Some other bloggers recently debated the merits of calling it quits at age 75.  I’m tempted to quote the old saying; “Give me the first 6 years of a child’s life and you can have the rest.”  Beyond my family, it’s things like next month’s career retrospective of Hou Hsiao-hsien at Harvard that would be the main thing stopping me from pulling the plug at 75, in the unlikely event I get that far.



11 Responses to “Sorcerer”

  1. Gravatar of David R. Henderson David R. Henderson
    28. September 2014 at 14:19

    Re last paragraph, note two things.
    (1) It’s at about age 6 that compulsory schooling begins. Hmmm.
    (2) For me, it’s about the first 12 years. 13 through 16 were really hard.

  2. Gravatar of benjamin cole benjamin cole
    28. September 2014 at 15:28

    Wages of Fear was a good movie…and every scene in The Treasure of Sierra Madre a small gem…

  3. Gravatar of justin justin
    28. September 2014 at 16:17

    I’m sure plenty of your readers (like me) enjoy “boring artsy films.” The fact that you cite Hou Hsiao-Hsien as a reason for living gives me plenty of reason to trust your taste.

  4. Gravatar of Lorenzo from Oz Lorenzo from Oz
    28. September 2014 at 19:22

    It’s all relative. AAAAARGH!!!! You don’t mean that: you’re entire blog is dedicated to the proposition that this is not true. This very post is about excellence. “It depends on your perspective/where you stand/your experience”, yes, fine. But it’s not “all relative”. (After all, what is “it’s all relative” relative to?)

  5. Gravatar of Blue Aurora Blue Aurora
    28. September 2014 at 19:34

    You’re welcome, Professor Sumner. Does Bentley University have a subscription to either the History of Economics Review or History of Economic Ideas?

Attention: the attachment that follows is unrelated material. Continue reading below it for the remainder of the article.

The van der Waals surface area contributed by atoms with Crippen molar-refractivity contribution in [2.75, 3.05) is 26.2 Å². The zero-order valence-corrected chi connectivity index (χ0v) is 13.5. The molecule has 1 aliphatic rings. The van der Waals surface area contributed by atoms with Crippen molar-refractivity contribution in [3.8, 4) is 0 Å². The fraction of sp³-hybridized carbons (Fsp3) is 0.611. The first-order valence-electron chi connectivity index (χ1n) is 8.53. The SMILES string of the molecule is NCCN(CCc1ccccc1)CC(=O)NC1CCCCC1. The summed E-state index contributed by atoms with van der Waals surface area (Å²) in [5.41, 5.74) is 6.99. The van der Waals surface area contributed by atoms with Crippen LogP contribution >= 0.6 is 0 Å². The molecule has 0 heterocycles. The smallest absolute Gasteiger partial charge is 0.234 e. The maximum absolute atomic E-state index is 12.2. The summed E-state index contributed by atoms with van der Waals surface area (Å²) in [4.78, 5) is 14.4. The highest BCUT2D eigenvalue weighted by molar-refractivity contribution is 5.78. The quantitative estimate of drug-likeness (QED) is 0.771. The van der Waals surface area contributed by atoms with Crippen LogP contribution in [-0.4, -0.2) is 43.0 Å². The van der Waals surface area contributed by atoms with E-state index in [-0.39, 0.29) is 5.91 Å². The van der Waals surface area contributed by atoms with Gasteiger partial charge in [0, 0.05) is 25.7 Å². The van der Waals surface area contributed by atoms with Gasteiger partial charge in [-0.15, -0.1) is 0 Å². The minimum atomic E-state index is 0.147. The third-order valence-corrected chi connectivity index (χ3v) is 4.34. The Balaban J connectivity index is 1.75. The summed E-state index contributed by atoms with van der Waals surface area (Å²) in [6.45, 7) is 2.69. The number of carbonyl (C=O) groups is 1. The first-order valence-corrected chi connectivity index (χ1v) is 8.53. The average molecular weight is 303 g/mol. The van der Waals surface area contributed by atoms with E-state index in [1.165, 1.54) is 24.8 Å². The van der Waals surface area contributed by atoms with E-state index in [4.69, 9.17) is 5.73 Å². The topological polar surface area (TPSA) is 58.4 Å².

6. Gravatar of Saturos Saturos
    28. September 2014 at 19:43

    Which Hou Hsiao-hsien do you recommend starting with?

  7. Gravatar of BP BP
    28. September 2014 at 20:24

    I agree Sorcerer is a cracker. I seem to remember Friedkin thought the film needed Steve McQueen to be a big hit as the audience spends so much time staring into the main character’s eyes.

  8. Gravatar of Blue Aurora Blue Aurora
    28. September 2014 at 21:06

    Professor Sumner, I hate the fact I posted my earlier comment in the wrong window. Could you please fix that?

  9. Gravatar of ssumner ssumner
    29. September 2014 at 05:15

    David, For me it was the first 14 years, then . . . . . .

    Ben, I agree.

    Justin, I do year end reviews, but they aren’t very interesting. If you haven’t seen it, you might check out my post on “Naughty and Nice films of the Oughts.”

  10. Gravatar of ssumner ssumner
    29. September 2014 at 05:18

    Lorenzo, OK, that’s sloppy language.

    Blue, I’m not sure.

    Saturos, Perhaps City of Sadness. I just watch whatever shows in Boston on the big screen. I’ve never seen one on TV, and would have no interest.

    BP, Yes, he would have been better.

    Blue, Don’t worry, it doesn’t matter.

  11. Gravatar of John Hall John Hall
    6. October 2014 at 04:36

    Scott, I recommend Wages of Fear over Sorcerer.